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date: 16 September 2019

Abstract and Keywords

Satire has its objects: the people or practices towards which it is directed. But it also has plenty of objects, in the word’s materialist sense: things which are complexly related to satire’s rhetorical work. This chapter considers the double alignment of the goals of satire with its stuff, its objects with its objects, by looking at its strategies of defining and defending community boundaries. In the first place, satire creates and enforces social distinctions through rhetorical strategies of abjection or objectification. People are compared to dirt, disease, and disorder—thereby marking a primal distinction between social in- and out-groups. But recent work reminds us of a second, powerful force at work in early modern satire; this is the sympathetic response to bodies in pain. Far from merely enforcing systems of difference, satire offers repeated, compensatory opportunities for identification, which is where much of the transformative potential of the genre lies. Examples are drawn from Dryden, Pope, Addison, and especially Swift.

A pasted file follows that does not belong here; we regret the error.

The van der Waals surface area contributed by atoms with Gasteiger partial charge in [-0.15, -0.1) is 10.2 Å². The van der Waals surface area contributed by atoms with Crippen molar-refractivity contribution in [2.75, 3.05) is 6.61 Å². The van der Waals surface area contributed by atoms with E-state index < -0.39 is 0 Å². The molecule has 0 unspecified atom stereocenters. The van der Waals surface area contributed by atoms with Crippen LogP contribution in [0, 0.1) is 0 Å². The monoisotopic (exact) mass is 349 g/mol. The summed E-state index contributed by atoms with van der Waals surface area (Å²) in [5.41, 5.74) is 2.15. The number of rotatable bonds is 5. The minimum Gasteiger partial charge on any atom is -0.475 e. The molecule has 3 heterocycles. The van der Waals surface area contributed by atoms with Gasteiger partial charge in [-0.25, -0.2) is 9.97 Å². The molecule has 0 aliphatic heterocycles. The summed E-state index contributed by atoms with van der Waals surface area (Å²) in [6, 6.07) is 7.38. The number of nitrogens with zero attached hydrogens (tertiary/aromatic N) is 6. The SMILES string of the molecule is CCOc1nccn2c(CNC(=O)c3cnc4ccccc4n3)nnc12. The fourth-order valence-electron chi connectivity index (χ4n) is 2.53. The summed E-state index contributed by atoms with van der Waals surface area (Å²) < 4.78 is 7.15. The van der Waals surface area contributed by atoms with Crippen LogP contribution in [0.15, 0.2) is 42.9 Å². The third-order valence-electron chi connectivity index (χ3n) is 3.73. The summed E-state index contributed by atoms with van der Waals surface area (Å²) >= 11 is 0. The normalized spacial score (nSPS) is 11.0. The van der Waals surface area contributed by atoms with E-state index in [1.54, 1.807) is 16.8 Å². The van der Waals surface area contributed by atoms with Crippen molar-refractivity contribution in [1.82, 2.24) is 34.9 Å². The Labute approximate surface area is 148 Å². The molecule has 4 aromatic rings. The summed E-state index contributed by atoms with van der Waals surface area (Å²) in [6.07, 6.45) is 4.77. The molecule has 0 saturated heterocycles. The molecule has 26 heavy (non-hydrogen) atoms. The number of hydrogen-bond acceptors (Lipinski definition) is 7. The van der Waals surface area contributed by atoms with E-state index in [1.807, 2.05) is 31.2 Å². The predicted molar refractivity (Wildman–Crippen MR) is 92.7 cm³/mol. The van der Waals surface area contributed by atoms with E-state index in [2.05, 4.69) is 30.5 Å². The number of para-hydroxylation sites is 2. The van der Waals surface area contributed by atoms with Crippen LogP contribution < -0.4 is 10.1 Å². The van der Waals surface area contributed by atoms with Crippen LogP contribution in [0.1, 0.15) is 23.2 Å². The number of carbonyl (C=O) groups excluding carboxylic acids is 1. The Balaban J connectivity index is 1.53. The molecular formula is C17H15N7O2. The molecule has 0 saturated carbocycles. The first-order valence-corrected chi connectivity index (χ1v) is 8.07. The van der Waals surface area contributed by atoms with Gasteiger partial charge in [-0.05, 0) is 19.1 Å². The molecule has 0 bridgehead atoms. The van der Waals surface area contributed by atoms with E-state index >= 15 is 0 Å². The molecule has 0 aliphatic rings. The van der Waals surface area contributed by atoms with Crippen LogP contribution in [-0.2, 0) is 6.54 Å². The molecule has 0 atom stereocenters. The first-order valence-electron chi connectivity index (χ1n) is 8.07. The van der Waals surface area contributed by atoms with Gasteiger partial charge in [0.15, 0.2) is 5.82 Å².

Keywords: satire, social difference, Jonathan Swift, cognitive studies, sympathy, riddles, periphrasis, community formation, John Dryden, Joseph Addison

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